11SAKU
fillet11These sashimi size bars of fillets are called “Saku” in Japanese. This time, quarter fillets. Sometimes half fillets, and with big tuna, it can be 1/20 fillet.

You can see beautiful silver on in the video. Even a professional like this man cannot leave the entire silver. It’s such a challenge. You can really go crazy over this. Sometimes I get the perfect silver left on, and I can’t help shouting in triumph in the kitchen, which my wife tells me not to do. Some fish is hard to leave the silver on. Try out your skills!

Sharpen your knife everytime

knife01Japanese traditional knives are bladed only on one side. When you hold out the knife with the blade down, the left side is angled and the right side is flat.
Most Japanese families use Western knives now. These Japanese traditional knives are mostly hand-made and expensive. But those who like fresh fish have several kinds of them.

With most fish cutting, we use 2 kinds of knifes.
One is Deba knife, a short thick heavy knife. It cuts through bones with a great momentum. In the video the chefs used it up to Step 7, slicing off the ribs.
The other is Sashimi knife. It’s a long thin knife. This knife follows the finest control and it slices out sashimi in 1 long stroke, which results in a smooth surface of the meat. In the video the chef uses it for skinning.

I always sharpen my knives every time before cutting fish. I don’t know why but I feel sacred in sharpening knives somehow. Maybe it’s a Japanese thing. Or maybe it’s my past life thing.
It just feels good to cut fish with a sharp knife, also it saves much time and energy. I think it’s definitely worth spending time on sharpening them. It’s such a pain to struggle with a dull knife, sawing into the flesh and leaving little chunks of meats around. I would also feel disrespectful to the gift from the mother ocean.

Again, it’s a Japanese thing probably. I don’t force it to anyone.

Cutting the head in half

Let’s take a look at another YouTube on a red snapper with a different chef. The cutting the head in half part starts around 5’10”. But the filleting footage before is also pretty educating.

His cutting actions sometime look like he’s sawing. But he’s not. He only cuts when he pulls the knife. His pushing action is like a guiding action for the next pull to cut.

When you work with the head, the fish can be slippery and you use a great force. So you should use a towel to get a good grip. Having a good grip and a steady set of the head is so important when you do this.

It’s important to cut the middle. If you miss the middle line, you can get stuck in the thick skull. Look straight at the head and find the middle. When the fish has teeth like snappers, start putting your knife on right in between the front teeth.
When you use a Japanese Deba knife to do this, the knife is bladed on one side and it’s easy to miss the middle. You need to watch the angle to stay in the middle.

In cutting down half, you manipulate 2 kinds of forces on the knife. One is to push down the tip. The other is to push down the blade. You repeat these 2 kinds of push-down actions in turns to cut into the head, and when the tip is down and the blade is down, that’s when you cut open the head. Now cut the lower jaw and finish the job.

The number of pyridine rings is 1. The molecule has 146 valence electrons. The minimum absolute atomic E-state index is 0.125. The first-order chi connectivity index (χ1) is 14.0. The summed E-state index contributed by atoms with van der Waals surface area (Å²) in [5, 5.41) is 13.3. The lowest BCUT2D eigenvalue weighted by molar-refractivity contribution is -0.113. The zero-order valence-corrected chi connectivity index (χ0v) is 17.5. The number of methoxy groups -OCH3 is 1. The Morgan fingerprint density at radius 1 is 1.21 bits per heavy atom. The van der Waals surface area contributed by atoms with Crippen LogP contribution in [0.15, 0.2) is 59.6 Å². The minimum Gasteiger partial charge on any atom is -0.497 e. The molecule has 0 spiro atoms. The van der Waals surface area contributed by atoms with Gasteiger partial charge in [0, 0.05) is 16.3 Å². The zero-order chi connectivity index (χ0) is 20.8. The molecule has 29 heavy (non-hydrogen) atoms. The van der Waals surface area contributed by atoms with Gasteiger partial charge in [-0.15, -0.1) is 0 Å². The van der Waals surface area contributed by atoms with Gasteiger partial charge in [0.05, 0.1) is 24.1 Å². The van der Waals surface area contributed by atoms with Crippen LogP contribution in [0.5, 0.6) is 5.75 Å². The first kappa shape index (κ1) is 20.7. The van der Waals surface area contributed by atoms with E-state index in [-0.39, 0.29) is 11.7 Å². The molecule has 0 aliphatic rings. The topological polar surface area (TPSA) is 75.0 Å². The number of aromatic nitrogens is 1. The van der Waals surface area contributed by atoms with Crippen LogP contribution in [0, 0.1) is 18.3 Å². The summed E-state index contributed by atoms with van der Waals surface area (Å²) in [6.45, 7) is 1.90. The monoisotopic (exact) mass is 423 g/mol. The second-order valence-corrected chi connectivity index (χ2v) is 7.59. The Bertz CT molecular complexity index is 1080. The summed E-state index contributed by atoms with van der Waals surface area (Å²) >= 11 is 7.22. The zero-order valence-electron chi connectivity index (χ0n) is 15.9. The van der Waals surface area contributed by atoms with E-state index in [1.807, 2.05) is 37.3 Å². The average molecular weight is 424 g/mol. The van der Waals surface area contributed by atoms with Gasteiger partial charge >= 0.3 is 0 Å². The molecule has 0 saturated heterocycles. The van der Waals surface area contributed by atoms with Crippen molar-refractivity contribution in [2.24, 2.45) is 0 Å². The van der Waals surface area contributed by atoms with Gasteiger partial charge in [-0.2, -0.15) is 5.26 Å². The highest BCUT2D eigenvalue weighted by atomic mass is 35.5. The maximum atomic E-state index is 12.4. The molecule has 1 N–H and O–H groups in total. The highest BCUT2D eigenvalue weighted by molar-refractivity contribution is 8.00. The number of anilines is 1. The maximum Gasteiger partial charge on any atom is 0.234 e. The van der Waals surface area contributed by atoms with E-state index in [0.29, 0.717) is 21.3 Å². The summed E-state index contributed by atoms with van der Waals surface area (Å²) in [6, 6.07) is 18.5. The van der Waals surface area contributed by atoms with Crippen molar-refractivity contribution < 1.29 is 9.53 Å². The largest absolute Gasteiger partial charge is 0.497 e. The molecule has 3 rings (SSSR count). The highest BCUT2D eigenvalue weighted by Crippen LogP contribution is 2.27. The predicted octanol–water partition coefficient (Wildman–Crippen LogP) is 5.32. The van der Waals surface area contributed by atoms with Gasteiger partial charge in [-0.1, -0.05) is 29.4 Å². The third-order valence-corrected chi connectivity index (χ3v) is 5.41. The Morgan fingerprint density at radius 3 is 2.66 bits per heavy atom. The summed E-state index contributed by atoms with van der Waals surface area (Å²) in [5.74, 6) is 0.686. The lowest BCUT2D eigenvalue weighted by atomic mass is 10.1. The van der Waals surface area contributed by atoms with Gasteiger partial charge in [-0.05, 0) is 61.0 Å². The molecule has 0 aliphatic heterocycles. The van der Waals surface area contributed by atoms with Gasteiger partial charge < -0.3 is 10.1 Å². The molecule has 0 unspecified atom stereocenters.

You need to rinse off the blood well before cooking the head. You can also pour boiling water over the head before cooking to get rid of the odor.

Again, I’d like to emphasize that the head is so delicious! Sometimes I think that picking on the fish head is the reason why we didn’t give up to knives and forks and stayed with the chopsticks!

I hope you find this article informative and helpful to you!

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  1. Kitidas Punyashthiti
    Kitidas Punyashthiti01-29-2013

    Nice video demonstration! Cutting the fish for sashimi is really an art, not everybody can do it. It requires a lot of practice and needs guidance from a true expert to perfection.

    Just as much as I love my fishing reels, my cooking knives are closely matched. May be it’s an obsession with tools. Hahaha!
    πŸ™‚

    • Totos
      Totos01-30-2013

      Hi Kitidas.
      Thank you for your respect for the Japanese tradition. I wish I could do such a beautiful job like the chef in the video. But I’m happy to see myself now being better at it than before I started fishing.
      And I can certainly relate to your obsession with tools! I guess it’s a man thing.

  2. Yani
    Yani11-25-2014

    Hi Totos,
    I have a question about sashimi. How do you know whether a fish has parasites on it ?

    • Totos
      Totos11-26-2014

      Hi Yani.
      Parasites! Wooooo… I guess we can’t get away with this topic, huh?
      Parasites are indeed very common in wild fish. Most of them are harmless to humans. Most of them stay in the gills and guts. They can’t survive the heat. They don’t have poison.
      But a few stay in the meat, survive until we eat, get away from our chewing process, and stick into our stomach and give us hard time. The notorious is Anisakis. The worm.
      When you open the fish, you see them in abdomen. If you do, it’s possible that they are in the meat too. (Other grain like parasites don’t go into the meat usually, but pay attention.) Don’t risk with the worms. Cook the fish. They are harmless when dead. But if you can’t stand it, throw it away. Personally I cook and feed it to my cats.
      The experienced fish market buyers in Japan know how to find it by just inspecting the skin. There are faint dots on the skin. One buyer taught me how to find it. It’s hard to explain in words. I still miss it sometimes. The sign is very faint.
      It’s common in mackerel, salmon, yellowtail, and squid. You just need to pay attention when you open the fish. Fresh water fish carry a lot of parasites. Our tradition teaches us not to eat sashimi of freshwater fish and brackish water fish.